So in short, we ate our way around Taiwan and never hesitated to buy a snack or a drink that looked like it needed to be tried. And yet we definitely didn’t break the bank. However, if you are traveling on a minimal budget, the 6 euros per person per day for meals will do. (Honestly, the meals were filling enough… the extra snacks were just too seductive!) Although I do believe that trying all the snacks and street food is what makes traveling in Taiwan so fantastic. So it would be a pity to miss out on that!

Snacks, street food, and more snacks… Don’t forget to experience a tea ceremony in a tea house when you are in Jiufen!

Transport – Budget for traveling around in Taiwan

Public transport in Taiwan is really cheap. At the airport station we got ourselves an EasyCard. This is a credit-card sized card that you can top up at stations or 7Eleven stores, and that you can use on buses and subways. We also took a couple of trains outside Taipei and these were also cheap. For example: about 3,30 euros to get from Jiufen to Taipei (1h40m train ride). We did not take any of the high speed trains, which are more costly. As a foreigner you can book your high speed rail tickets in advance via KKday which often has good promotions (got this good tip from a Taiwanese friend!)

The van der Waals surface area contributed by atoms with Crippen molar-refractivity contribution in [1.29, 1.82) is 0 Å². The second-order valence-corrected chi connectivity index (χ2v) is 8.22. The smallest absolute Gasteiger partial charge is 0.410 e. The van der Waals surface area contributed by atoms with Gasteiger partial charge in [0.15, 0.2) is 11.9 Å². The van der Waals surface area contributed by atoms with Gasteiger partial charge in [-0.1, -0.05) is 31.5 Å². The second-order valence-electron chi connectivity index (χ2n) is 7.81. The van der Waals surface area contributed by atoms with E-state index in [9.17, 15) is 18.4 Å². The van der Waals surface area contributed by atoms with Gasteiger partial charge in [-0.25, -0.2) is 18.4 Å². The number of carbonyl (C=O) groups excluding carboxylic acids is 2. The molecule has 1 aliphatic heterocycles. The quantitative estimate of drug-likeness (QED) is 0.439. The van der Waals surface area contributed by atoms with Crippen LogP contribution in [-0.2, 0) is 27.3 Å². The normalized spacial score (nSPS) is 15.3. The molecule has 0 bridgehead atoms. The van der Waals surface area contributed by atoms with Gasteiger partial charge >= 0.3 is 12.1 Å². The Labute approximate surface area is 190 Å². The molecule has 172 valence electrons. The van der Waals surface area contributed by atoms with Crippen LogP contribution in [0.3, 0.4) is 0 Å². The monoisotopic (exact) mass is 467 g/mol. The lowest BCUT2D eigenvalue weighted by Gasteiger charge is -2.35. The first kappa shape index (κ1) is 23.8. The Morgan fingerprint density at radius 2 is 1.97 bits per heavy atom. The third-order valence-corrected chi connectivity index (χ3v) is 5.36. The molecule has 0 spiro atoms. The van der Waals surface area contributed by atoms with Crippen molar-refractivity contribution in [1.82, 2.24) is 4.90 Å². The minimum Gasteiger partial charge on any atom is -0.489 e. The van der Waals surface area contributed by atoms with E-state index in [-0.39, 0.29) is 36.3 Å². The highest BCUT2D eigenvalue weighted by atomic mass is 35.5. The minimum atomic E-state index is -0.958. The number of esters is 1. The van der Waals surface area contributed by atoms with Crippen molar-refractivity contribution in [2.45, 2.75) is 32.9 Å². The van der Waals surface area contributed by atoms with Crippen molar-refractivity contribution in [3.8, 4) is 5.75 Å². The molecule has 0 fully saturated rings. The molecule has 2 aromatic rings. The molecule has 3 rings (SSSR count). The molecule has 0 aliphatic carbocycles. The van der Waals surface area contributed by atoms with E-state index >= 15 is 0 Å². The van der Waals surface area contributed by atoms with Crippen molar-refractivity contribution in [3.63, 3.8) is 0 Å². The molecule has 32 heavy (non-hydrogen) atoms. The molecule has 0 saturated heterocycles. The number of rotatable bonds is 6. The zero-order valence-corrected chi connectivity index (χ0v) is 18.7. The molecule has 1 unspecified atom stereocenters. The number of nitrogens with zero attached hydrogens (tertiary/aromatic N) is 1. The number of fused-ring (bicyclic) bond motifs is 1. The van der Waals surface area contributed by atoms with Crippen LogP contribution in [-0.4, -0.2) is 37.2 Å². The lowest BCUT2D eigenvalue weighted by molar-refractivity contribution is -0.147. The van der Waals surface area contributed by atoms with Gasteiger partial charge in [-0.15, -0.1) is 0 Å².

In the picture on the right you see how Taiwanese claim their spot in line at the bus stop while they go and have coffee somewhere else!

Other Taiwan travel costs

At the Jiufen mining museum
Exploring the old mines in Jiufen

We got a really good deal on a SIM card with unlimited data and some calling credit that we picked up at the airport. If you are a foreigner you can pre-order a temporary SIM card cheaply at the same KKday website as mentioned above. You can also book discounted tickets for high speed trains through this site if you are not a Taiwan national.

Another cost related to communication was the price of a plug adapter. We hadn’t considered that Taiwan uses different electrical plugs than our European ones (two flat pins like in the US and Canada) so to be able to continue charging our gear we got an adapter at a night market.

Some other random expenses: 1,50 euro per person for entrance to the Mining Museum in Jiunfen; 4,40 to rent a locker at Jiunfen train station for a day (so we wouldn’t have to carry our bags while we day-tripped around the region before going back to Taipei); and finally some money spent on postcards and stamps, street musicians and beggars.

Some info on money matters in Taiwan

We withdrew cash because it is much easier to pay at small vendors like street food stalls with cash than with card. ATMs are widely available. The local currency is New Taiwanese Dollar.

The cost to travel in Taiwan is super decent!

We were pleasantly surprised by how little we spent during our week in Taiwan. We did not budget our expenses on purpose; things were just cheap! It is great to not be inhibited by concerns about money when you travel, and Taiwan is one of those destinations where it is relatively easy to have an amazing (and delicious) time at a super decent price. Enjoy your trip!!

Budget travel Taiwan
Thanks Yun-Chien for the cool cover photo 😀